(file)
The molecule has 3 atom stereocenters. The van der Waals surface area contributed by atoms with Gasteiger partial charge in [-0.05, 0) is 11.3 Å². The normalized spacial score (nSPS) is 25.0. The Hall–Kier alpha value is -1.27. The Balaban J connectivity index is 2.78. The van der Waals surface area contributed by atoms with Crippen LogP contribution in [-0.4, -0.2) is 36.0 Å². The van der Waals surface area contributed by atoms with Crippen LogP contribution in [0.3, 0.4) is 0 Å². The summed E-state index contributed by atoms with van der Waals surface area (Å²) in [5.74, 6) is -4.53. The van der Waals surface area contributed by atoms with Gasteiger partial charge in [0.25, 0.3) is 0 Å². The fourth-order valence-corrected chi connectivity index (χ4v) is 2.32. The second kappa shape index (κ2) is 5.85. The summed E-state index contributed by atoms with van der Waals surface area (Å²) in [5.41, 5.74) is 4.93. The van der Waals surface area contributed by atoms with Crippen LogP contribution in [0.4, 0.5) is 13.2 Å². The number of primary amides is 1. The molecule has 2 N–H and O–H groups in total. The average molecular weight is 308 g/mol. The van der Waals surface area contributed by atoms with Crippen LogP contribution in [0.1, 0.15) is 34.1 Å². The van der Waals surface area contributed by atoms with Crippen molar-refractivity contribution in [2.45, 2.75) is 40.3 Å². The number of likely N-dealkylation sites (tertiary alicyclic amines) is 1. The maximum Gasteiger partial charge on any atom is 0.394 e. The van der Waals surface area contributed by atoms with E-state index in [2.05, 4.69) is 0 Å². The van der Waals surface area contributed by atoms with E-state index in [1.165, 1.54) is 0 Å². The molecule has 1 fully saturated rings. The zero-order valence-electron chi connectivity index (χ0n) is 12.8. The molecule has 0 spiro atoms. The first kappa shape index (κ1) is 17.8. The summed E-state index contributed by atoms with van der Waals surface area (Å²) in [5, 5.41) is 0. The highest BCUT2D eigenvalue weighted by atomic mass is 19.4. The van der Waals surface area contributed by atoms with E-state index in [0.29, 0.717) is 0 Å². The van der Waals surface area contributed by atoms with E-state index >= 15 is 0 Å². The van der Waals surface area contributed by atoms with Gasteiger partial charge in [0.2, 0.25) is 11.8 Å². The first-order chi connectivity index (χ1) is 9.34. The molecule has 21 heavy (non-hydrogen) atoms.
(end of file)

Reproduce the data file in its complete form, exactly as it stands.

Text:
The molecule has 3 atom stereocenters. The van der Waals surface area contributed by atoms with Gasteiger partial charge in [-0.05, 0) is 11.3 Å². The normalized spacial score (nSPS) is 25.0. The Hall–Kier alpha value is -1.27. The Balaban J connectivity index is 2.78. The van der Waals surface area contributed by atoms with Crippen LogP contribution in [-0.4, -0.2) is 36.0 Å². The van der Waals surface area contributed by atoms with Crippen LogP contribution in [0.3, 0.4) is 0 Å². The summed E-state index contributed by atoms with van der Waals surface area (Å²) in [5.74, 6) is -4.53. The van der Waals surface area contributed by atoms with Gasteiger partial charge in [0.25, 0.3) is 0 Å². The fourth-order valence-corrected chi connectivity index (χ4v) is 2.32. The second kappa shape index (κ2) is 5.85. The summed E-state index contributed by atoms with van der Waals surface area (Å²) in [5.41, 5.74) is 4.93. The van der Waals surface area contributed by atoms with Crippen LogP contribution in [0.4, 0.5) is 13.2 Å². The number of primary amides is 1. The molecule has 2 N–H and O–H groups in total. The average molecular weight is 308 g/mol. The van der Waals surface area contributed by atoms with Crippen LogP contribution in [0.1, 0.15) is 34.1 Å². The van der Waals surface area contributed by atoms with Crippen molar-refractivity contribution in [2.45, 2.75) is 40.3 Å². The number of likely N-dealkylation sites (tertiary alicyclic amines) is 1. The maximum Gasteiger partial charge on any atom is 0.394 e. The van der Waals surface area contributed by atoms with E-state index in [2.05, 4.69) is 0 Å². The van der Waals surface area contributed by atoms with E-state index in [1.165, 1.54) is 0 Å². The molecule has 1 fully saturated rings. The zero-order valence-electron chi connectivity index (χ0n) is 12.8. The molecule has 0 spiro atoms. The first kappa shape index (κ1) is 17.8. The summed E-state index contributed by atoms with van der Waals surface area (Å²) in [5, 5.41) is 0. The highest BCUT2D eigenvalue weighted by atomic mass is 19.4. The van der Waals surface area contributed by atoms with E-state index in [0.29, 0.717) is 0 Å². The van der Waals surface area contributed by atoms with E-state index >= 15 is 0 Å². The van der Waals surface area contributed by atoms with Gasteiger partial charge in [0.2, 0.25) is 11.8 Å². The first-order chi connectivity index (χ1) is 9.34. The molecule has 21 heavy (non-hydrogen) atoms.